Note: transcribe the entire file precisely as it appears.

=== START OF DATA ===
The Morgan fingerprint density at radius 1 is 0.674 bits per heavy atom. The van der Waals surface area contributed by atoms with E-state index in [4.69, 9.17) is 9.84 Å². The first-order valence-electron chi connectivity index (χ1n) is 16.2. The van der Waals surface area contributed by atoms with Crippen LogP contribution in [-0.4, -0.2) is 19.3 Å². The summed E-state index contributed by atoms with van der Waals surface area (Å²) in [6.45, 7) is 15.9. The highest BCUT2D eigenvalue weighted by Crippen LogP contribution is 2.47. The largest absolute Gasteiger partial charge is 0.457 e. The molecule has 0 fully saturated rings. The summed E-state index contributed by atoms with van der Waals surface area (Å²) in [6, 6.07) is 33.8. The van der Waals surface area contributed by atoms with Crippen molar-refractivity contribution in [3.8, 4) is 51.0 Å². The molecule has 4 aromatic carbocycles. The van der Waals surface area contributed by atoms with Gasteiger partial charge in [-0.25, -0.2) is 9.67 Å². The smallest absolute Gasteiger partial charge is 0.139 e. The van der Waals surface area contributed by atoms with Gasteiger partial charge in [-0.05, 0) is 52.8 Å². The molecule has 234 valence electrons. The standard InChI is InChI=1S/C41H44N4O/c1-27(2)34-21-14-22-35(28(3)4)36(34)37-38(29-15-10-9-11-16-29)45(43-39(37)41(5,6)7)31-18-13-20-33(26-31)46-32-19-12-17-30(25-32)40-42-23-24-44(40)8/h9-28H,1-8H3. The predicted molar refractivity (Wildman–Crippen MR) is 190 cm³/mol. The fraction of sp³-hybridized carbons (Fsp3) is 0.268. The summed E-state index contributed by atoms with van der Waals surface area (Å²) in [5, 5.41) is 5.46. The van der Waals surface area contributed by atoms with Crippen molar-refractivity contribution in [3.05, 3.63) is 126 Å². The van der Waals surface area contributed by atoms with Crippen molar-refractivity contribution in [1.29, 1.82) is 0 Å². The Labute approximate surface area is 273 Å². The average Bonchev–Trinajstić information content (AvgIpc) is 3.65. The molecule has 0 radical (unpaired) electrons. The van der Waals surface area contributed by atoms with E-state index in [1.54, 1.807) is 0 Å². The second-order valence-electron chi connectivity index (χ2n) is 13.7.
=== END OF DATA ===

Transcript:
The Morgan fingerprint density at radius 1 is 0.674 bits per heavy atom. The van der Waals surface area contributed by atoms with E-state index in [4.69, 9.17) is 9.84 Å². The first-order valence-electron chi connectivity index (χ1n) is 16.2. The van der Waals surface area contributed by atoms with Crippen LogP contribution in [-0.4, -0.2) is 19.3 Å². The summed E-state index contributed by atoms with van der Waals surface area (Å²) in [6.45, 7) is 15.9. The highest BCUT2D eigenvalue weighted by Crippen LogP contribution is 2.47. The largest absolute Gasteiger partial charge is 0.457 e. The molecule has 0 fully saturated rings. The summed E-state index contributed by atoms with van der Waals surface area (Å²) in [6, 6.07) is 33.8. The van der Waals surface area contributed by atoms with Crippen molar-refractivity contribution in [3.8, 4) is 51.0 Å². The molecule has 4 aromatic carbocycles. The van der Waals surface area contributed by atoms with Gasteiger partial charge in [-0.25, -0.2) is 9.67 Å². The smallest absolute Gasteiger partial charge is 0.139 e. The van der Waals surface area contributed by atoms with Gasteiger partial charge in [-0.05, 0) is 52.8 Å². The molecule has 234 valence electrons. The standard InChI is InChI=1S/C41H44N4O/c1-27(2)34-21-14-22-35(28(3)4)36(34)37-38(29-15-10-9-11-16-29)45(43-39(37)41(5,6)7)31-18-13-20-33(26-31)46-32-19-12-17-30(25-32)40-42-23-24-44(40)8/h9-28H,1-8H3. The predicted molar refractivity (Wildman–Crippen MR) is 190 cm³/mol. The fraction of sp³-hybridized carbons (Fsp3) is 0.268. The summed E-state index contributed by atoms with van der Waals surface area (Å²) in [5, 5.41) is 5.46. The van der Waals surface area contributed by atoms with Crippen molar-refractivity contribution in [3.05, 3.63) is 126 Å². The van der Waals surface area contributed by atoms with Crippen molar-refractivity contribution in [1.29, 1.82) is 0 Å². The Labute approximate surface area is 273 Å². The average Bonchev–Trinajstić information content (AvgIpc) is 3.65. The molecule has 0 radical (unpaired) electrons. The van der Waals surface area contributed by atoms with E-state index in [1.54, 1.807) is 0 Å². The second-order valence-electron chi connectivity index (χ2n) is 13.7.